The key term, however, is “important.” Lots of stories fall under the radar and aren’t focused upon by top editors. Those stories are likely to be handled exclusively by mid-level editors and could be assigned to inside pages for bureaucratic reasons. A related finding from Buried by The Times is how critical a newspaper’s initial decision about a story’s importance can be. Once the Times, for example, concluded that the Jews’ persecution was a secondary story, the paper didn’t assign a reporter to cover it exclusively. The reporters who did write about it, in different countries at different times, therefore also tended to be second-rate reporters, whom the editors didn’t respect much. Or, as in the Berlin bureau, the Times uncharacteristically relied upon the wire services for stories about the Jews’ persecution. From the night editors’ perspective, stories filed by second-rate reporters or obtained from wire services were less likely to be destined for the front page.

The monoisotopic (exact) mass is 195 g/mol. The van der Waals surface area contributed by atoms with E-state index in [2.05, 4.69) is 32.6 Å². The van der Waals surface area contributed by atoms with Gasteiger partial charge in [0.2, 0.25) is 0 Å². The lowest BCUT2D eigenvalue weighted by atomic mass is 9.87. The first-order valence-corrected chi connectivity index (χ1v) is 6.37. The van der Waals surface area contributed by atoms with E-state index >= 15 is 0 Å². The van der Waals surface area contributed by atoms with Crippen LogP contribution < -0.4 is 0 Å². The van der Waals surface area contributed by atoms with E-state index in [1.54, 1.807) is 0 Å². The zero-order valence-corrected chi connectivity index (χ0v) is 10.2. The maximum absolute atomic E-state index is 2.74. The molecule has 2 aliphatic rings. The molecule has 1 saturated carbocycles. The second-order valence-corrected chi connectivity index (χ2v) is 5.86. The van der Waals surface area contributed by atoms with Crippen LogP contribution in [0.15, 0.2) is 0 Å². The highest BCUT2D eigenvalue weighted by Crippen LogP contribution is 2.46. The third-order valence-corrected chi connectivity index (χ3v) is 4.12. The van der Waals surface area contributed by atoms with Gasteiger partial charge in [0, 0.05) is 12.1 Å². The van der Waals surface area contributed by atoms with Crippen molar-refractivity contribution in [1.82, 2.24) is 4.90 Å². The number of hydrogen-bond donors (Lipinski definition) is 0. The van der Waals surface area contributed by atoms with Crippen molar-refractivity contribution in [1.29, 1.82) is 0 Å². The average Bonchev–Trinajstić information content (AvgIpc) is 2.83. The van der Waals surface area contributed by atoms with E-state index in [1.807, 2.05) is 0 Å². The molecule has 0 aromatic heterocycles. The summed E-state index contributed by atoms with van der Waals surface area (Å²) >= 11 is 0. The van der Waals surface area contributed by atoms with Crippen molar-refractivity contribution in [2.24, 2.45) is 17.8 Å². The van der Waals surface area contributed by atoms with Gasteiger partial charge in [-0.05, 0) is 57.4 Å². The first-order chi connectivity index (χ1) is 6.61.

So the initial decision that the Jews’ persecution was a relatively unimportant story tended to be self-reinforcing. The struggle then and now for Jews and for interest groups generally is to have their issues considered important enough for top editors to focus on them. Then there’s more chance the issue will be confronted and discussed and the facts will have a better chance to emerge. Once something is buried, even something as monumental as genocide, it is extremely difficult for it to be uncovered.

Groner: How would you evaluate the New York Times' approach to Israel and Jewish issues today? Can you evaluate the persistent accusations from some Jewish and pro-Israel circles that the Times has a subtle anti-Israel bias, especially when dealing with the intifada and the Palestinian issue generally?